A Passport In The Human Gut: San Diego Researchers Find A Common Virus That Varies By Location
Most humans around the world have a virus that has been passed down through generations and can be slightly different depending on location. That's according to a new study released Monday from San Diego State University.
From the labs at SDSU, biologist Rob Edwards has been leading a team of over 100 scientists around the world. He’s asked each of them to collect samples of sewage water — because, he said, the samples could provide a window into our microbiomes.
“So, you’ve heard about the human microbiome. That’s the collection of all the viruses and bacteria that are associated with our body,” Edwards said.
By using a computer to see the DNA sequences of these samples, Edwards and his team discovered a virus they call CrAssphage. What they found is that this virus infects bacteria everywhere. It was ubiquitous in every country and city they looked at.
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Edwards said the virus is non-threatening and has been in our systems and environments for numerous generations. But, that’s not all they discovered about the virus.
“When we look at the sequences we find very unique signatures for each country. So, if we take the sequence from the virus in the United States, it looks like the other viruses in the United States. If we travel across Europe and identify the virus, say, from France. It looks like the virus from France,” Edwards said.
Edwards said this study could help researchers create drugs or medicinal therapies that are more targeted, perhaps based on geographic location or environment.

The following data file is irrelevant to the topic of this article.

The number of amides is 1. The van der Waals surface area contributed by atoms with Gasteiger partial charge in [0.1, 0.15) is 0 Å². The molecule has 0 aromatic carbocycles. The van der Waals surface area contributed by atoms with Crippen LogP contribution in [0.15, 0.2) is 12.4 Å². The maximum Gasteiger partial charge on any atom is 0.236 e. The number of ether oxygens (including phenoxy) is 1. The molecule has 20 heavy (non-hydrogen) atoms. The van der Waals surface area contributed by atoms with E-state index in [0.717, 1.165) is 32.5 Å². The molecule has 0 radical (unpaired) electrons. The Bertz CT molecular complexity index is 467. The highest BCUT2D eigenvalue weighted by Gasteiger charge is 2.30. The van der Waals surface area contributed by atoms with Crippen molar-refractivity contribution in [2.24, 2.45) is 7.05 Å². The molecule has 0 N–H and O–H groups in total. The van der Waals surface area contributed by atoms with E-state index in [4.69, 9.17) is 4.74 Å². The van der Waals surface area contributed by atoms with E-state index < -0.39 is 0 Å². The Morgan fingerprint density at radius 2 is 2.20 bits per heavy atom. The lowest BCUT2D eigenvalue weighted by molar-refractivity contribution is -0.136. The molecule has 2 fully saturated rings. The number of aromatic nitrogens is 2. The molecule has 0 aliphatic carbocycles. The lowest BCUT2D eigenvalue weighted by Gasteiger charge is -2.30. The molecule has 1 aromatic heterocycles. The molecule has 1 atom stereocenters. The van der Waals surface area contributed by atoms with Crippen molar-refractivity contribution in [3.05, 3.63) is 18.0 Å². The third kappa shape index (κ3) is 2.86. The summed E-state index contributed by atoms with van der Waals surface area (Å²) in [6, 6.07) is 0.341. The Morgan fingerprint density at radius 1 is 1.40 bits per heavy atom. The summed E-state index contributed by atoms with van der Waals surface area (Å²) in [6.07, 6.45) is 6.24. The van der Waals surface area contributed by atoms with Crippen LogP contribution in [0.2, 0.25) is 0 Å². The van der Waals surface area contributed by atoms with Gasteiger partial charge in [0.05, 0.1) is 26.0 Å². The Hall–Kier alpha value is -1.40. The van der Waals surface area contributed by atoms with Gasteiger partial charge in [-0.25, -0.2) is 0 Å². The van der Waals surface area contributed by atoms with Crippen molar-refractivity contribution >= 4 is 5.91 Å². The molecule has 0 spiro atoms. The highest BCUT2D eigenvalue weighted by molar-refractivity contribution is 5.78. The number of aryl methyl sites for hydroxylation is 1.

And Jack Gilbert, the director of the Microbiome Center at UC San Diego, agrees. At Gilbert's lab researchers are studying bacteria.
“We are just another ecosystem and by mapping out how all the different viruses in our body develop alongside us, we’ll develop strategic ways to intervene in our health and therefore be able to live more healthy and productive lives," Gilbert said.
However, Gilbert said more work needs to be done before we are able to get to this point.
“This is a single investigation of a diverse population of a single phage type that exists in our bodies,” Gilbert said.
There have to be more investigations, Gilbert said, because there are a lot of bacteria and a lot of viruses in our systems. But, he said this study is a promising start.
“The crAssphage appears to correlate very well with the abundance of certain very abundant types of bacteria," Gilbert said. "Now we might have the host, we might have the target that virus is attacking inside our bodies.”
Back at San Diego State University, Researcher Rob Edwards said he plans to investigate why this virus is different in various parts of the world.